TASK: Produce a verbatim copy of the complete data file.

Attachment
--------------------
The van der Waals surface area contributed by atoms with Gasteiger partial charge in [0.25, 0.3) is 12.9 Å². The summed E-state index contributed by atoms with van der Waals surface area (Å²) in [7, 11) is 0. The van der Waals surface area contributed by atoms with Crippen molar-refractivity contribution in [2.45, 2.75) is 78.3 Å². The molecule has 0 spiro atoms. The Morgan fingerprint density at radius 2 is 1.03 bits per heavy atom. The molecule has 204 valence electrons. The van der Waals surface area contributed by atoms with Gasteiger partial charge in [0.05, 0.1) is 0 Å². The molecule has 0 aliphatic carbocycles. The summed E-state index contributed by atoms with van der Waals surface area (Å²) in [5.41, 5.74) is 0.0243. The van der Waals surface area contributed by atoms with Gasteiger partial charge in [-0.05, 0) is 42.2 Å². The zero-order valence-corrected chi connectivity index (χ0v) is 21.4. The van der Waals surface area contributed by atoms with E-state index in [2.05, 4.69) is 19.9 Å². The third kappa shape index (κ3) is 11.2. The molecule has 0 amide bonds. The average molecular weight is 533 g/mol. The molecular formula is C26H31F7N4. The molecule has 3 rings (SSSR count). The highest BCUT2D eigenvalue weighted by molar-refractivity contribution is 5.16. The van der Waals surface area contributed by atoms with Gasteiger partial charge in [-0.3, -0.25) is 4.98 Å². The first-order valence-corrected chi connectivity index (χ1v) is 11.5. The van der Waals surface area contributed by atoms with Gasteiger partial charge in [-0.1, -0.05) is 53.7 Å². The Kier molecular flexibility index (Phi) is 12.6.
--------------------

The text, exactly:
The van der Waals surface area contributed by atoms with Gasteiger partial charge in [0.25, 0.3) is 12.9 Å². The summed E-state index contributed by atoms with van der Waals surface area (Å²) in [7, 11) is 0. The van der Waals surface area contributed by atoms with Crippen molar-refractivity contribution in [2.45, 2.75) is 78.3 Å². The molecule has 0 spiro atoms. The Morgan fingerprint density at radius 2 is 1.03 bits per heavy atom. The molecule has 204 valence electrons. The van der Waals surface area contributed by atoms with Gasteiger partial charge in [0.05, 0.1) is 0 Å². The molecule has 0 aliphatic carbocycles. The summed E-state index contributed by atoms with van der Waals surface area (Å²) in [5.41, 5.74) is 0.0243. The van der Waals surface area contributed by atoms with Gasteiger partial charge in [-0.05, 0) is 42.2 Å². The zero-order valence-corrected chi connectivity index (χ0v) is 21.4. The van der Waals surface area contributed by atoms with E-state index in [2.05, 4.69) is 19.9 Å². The third kappa shape index (κ3) is 11.2. The molecule has 0 amide bonds. The average molecular weight is 533 g/mol. The molecular formula is C26H31F7N4. The molecule has 3 rings (SSSR count). The highest BCUT2D eigenvalue weighted by molar-refractivity contribution is 5.16. The van der Waals surface area contributed by atoms with Gasteiger partial charge in [-0.3, -0.25) is 4.98 Å². The first-order valence-corrected chi connectivity index (χ1v) is 11.5. The van der Waals surface area contributed by atoms with Gasteiger partial charge in [-0.1, -0.05) is 53.7 Å². The Kier molecular flexibility index (Phi) is 12.6.